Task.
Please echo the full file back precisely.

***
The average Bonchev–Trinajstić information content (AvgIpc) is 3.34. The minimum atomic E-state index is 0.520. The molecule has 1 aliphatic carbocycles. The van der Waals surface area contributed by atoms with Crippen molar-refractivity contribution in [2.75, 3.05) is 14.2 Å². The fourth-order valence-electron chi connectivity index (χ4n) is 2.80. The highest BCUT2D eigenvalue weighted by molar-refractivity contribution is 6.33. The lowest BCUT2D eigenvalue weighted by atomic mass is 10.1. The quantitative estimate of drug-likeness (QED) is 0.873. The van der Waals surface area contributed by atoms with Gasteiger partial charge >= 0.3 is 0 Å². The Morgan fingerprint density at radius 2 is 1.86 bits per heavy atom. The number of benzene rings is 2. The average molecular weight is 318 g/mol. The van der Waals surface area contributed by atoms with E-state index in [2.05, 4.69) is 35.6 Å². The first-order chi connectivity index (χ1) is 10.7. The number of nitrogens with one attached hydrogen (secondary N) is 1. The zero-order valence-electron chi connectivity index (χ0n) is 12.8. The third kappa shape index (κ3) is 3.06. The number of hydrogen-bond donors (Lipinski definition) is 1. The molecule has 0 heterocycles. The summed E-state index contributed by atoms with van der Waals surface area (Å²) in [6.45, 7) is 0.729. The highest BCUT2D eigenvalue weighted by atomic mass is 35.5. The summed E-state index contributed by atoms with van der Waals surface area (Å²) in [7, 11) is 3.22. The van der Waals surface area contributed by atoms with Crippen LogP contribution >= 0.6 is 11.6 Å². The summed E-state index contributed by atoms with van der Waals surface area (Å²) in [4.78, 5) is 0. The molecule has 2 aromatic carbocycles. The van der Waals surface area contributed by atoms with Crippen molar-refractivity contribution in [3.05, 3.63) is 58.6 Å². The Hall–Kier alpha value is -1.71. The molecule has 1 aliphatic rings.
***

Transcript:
The average Bonchev–Trinajstić information content (AvgIpc) is 3.34. The minimum atomic E-state index is 0.520. The molecule has 1 aliphatic carbocycles. The van der Waals surface area contributed by atoms with Crippen molar-refractivity contribution in [2.75, 3.05) is 14.2 Å². The fourth-order valence-electron chi connectivity index (χ4n) is 2.80. The highest BCUT2D eigenvalue weighted by molar-refractivity contribution is 6.33. The lowest BCUT2D eigenvalue weighted by atomic mass is 10.1. The quantitative estimate of drug-likeness (QED) is 0.873. The van der Waals surface area contributed by atoms with Gasteiger partial charge >= 0.3 is 0 Å². The Morgan fingerprint density at radius 2 is 1.86 bits per heavy atom. The number of benzene rings is 2. The average molecular weight is 318 g/mol. The van der Waals surface area contributed by atoms with E-state index in [2.05, 4.69) is 35.6 Å². The first-order chi connectivity index (χ1) is 10.7. The number of nitrogens with one attached hydrogen (secondary N) is 1. The zero-order valence-electron chi connectivity index (χ0n) is 12.8. The third kappa shape index (κ3) is 3.06. The number of hydrogen-bond donors (Lipinski definition) is 1. The molecule has 0 heterocycles. The summed E-state index contributed by atoms with van der Waals surface area (Å²) in [6.45, 7) is 0.729. The highest BCUT2D eigenvalue weighted by atomic mass is 35.5. The summed E-state index contributed by atoms with van der Waals surface area (Å²) in [7, 11) is 3.22. The van der Waals surface area contributed by atoms with Crippen LogP contribution >= 0.6 is 11.6 Å². The summed E-state index contributed by atoms with van der Waals surface area (Å²) in [4.78, 5) is 0. The molecule has 2 aromatic carbocycles. The van der Waals surface area contributed by atoms with Crippen molar-refractivity contribution in [3.05, 3.63) is 58.6 Å². The Hall–Kier alpha value is -1.71. The molecule has 1 aliphatic rings.